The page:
Elizabeth Bear’s Hammered, Scardown, and Worldwired

Bear-HammeredIt’s rather odd, from my point of view, to be sitting here after an intensive course in the works of Elizabeth Bear and finally have a chance to consider her first published novels, Hammered, Scardown, and Worldwired. These were greeted by the usual accolades, which in Bear’s case were honestly earned and have been fully justified: these are good reads, and she is, indeed, an important new voice in science fiction and fantasy.

First things first: Bear is writing “hard” science fiction here in its post-War, human-centered incarnation: the technology, in this case nanotech, is essential to the story, but the solutions are human solutions. (It’s also worth noting that Bear, in the “scientific discovery” thread of these novels, pulls in psychologists, ethnolinguists, semioticians, xenobiologists, and the like: “soft” sciences to balance out the code crunchers.)

And speaking of code crunchers, the other leg of her technological foundation is artificial intelligence, with the emphasis on the “intelligence” — one of the major characters as the story progresses is an AI that possesses not only sentience, but free will. (And that is an issue that, regrettably, never really crystallizes — it’s couched, rather, in terms of his being a “moral creature” and the implications left hanging — perfectly in character, but it would have been interesting to see Bear turning herself loose on that one.)

Bear-ScardownAnd it’s all set in the frame of an action/adventure story starring Jenny Casey, a former Canadian army non-com who is about half mechanical parts (and there’s another tie-in to the nanotech, as the story progresses). It’s a strongly drawn dystopian future — and not a particularly far future, taking place about fifty years from now — arrived at through a series of major and minor wars, increasing ecological disasters, the foremost of which is global warming — New York is saved only by the dike holding back the Atlantic — equaled only by the political disasters inherent in democracies (American primacy in the world order is a thing of the past, and the major players here are PanChina and Canada). Not too surprisingly, Jenny’s path leads to space, courtesy of alien technology discovered on Mars (which includes, as well, the nanotech that is central to the story).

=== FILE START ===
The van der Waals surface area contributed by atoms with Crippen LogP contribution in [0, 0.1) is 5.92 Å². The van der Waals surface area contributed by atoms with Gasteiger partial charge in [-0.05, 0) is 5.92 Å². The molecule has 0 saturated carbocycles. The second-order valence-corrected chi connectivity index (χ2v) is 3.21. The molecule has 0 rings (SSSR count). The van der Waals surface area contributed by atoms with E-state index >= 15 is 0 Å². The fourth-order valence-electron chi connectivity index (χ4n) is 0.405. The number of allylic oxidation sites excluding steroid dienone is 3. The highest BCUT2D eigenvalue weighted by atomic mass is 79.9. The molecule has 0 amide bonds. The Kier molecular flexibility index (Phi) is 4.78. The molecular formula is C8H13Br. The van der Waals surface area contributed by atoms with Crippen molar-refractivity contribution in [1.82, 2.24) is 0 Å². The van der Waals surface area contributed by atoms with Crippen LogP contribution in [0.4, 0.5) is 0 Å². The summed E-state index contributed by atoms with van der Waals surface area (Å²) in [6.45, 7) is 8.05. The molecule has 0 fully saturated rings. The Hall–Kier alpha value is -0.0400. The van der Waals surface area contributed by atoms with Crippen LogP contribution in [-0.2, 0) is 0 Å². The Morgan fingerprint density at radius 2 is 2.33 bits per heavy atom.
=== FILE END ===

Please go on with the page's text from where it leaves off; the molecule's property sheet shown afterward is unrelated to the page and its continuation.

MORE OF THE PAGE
A reader coming back to these after reading Bear’s later books can see the seeds of some of her ongoing themes, particularly the focus on the costs of love and what I can only describe as an examination of the intersection of right, wrong, and necessity. It’s in these areas, her themes, that Bear has proven herself most adventurous and has reached her greatest depth, and while they’re understandably not as incisive and affecting as in later works, they’re there, which is more than you can say for a lot of writers.

Bear-WorldwiredOne has to admire Bear’s ability to extrapolate, that time-honored science-fiction method without which, nothing. What’s remarkable with Bear is that not only does she have a facility for projecting current trends into the future, but she seems to take account of the increasing speed of technological innovation — indeed, the increasing speed of everything. She hasn’t hit the poetry of the science, as she did in Dust, but she makes it believable, and that’s the important part: the poetry is gravy.

Structurally, the books are sometimes not so happily done: Bear follows several story lines with varying points of view, which is not something that really bothers me to any great extent, except that it can throw off the pacing, which I do find somewhat problematical. (Mmm — I take that back: there were places where I found it downright annoying.) Scientific insights, no matter how exciting to the scientists, don’t generate quite the same tension in a narrative as do, say, courtroom dramas and shoot outs. At least, they don’t here. (And the shoot out is spectacularly good.) Regrettably, this is most apparent in Worldwired, which staggers along at key points in an attempt to tie the various levels of tension together — one can see the sense of it, but the experience suffers. (If I find myself skimming on a first reading, that is not a good sign.)

I suspect that some of my few complaints about this series — and they are few, and not, all things considered, particularly major — stem from the fact that I am operating from hindsight. These are first novels (and quite an ambitious undertaking on that score), and the sad fact is that their faults are more obvious because I’ve seen what Bear has done since — I really wanted her to do better here, which is completely unreasonable on my part. Don’t take that as a reason to skip them — you would be doing yourself a disservice.

(All Bantam Spectra Editions, 2005)


Robert M. Tilendis lives a deceptively quiet life. He has made money as a dishwasher, errand boy, legal librarian, arts administrator, shipping expert, free-lance writer and editor, and probably a few other things he’s tried very hard to forget about. He has also been a student of history, art, theater, psychology, ceramics, and dance. Through it all, he has been an artist and poet, just to provide a little stability in his life. Along about January of every year, he wonders why he still lives someplace as mundane as Chicago; it must be that he likes it there. You may e-mail him, but include a reference to Green Man Review so you don’t get deleted with the spam.

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